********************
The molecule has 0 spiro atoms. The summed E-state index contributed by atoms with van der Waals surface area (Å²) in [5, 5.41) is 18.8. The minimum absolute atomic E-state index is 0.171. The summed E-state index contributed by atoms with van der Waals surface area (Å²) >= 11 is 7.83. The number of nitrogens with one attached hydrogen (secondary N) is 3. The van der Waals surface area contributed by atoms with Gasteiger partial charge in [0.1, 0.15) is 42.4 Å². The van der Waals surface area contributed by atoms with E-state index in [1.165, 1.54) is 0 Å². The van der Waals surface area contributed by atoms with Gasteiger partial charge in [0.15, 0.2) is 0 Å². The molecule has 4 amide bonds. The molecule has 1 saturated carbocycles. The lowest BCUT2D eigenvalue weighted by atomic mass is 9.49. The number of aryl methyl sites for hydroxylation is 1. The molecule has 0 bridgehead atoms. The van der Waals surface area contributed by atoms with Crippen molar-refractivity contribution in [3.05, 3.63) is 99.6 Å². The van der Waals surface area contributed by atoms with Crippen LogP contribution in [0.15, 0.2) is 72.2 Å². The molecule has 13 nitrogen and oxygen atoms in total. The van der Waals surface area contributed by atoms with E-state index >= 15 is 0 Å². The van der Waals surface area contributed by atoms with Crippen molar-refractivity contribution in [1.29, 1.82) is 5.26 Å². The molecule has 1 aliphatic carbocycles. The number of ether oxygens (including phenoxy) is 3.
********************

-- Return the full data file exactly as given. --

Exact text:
The molecule has 0 spiro atoms. The summed E-state index contributed by atoms with van der Waals surface area (Å²) in [5, 5.41) is 18.8. The minimum absolute atomic E-state index is 0.171. The summed E-state index contributed by atoms with van der Waals surface area (Å²) >= 11 is 7.83. The number of nitrogens with one attached hydrogen (secondary N) is 3. The van der Waals surface area contributed by atoms with Gasteiger partial charge in [0.1, 0.15) is 42.4 Å². The van der Waals surface area contributed by atoms with E-state index in [1.165, 1.54) is 0 Å². The van der Waals surface area contributed by atoms with Gasteiger partial charge in [0.15, 0.2) is 0 Å². The molecule has 4 amide bonds. The molecule has 1 saturated carbocycles. The lowest BCUT2D eigenvalue weighted by atomic mass is 9.49. The number of aryl methyl sites for hydroxylation is 1. The molecule has 0 bridgehead atoms. The van der Waals surface area contributed by atoms with Crippen molar-refractivity contribution in [3.05, 3.63) is 99.6 Å². The van der Waals surface area contributed by atoms with Crippen LogP contribution in [0.15, 0.2) is 72.2 Å². The molecule has 13 nitrogen and oxygen atoms in total. The van der Waals surface area contributed by atoms with E-state index >= 15 is 0 Å². The van der Waals surface area contributed by atoms with Crippen molar-refractivity contribution in [1.29, 1.82) is 5.26 Å². The molecule has 1 aliphatic carbocycles. The number of ether oxygens (including phenoxy) is 3.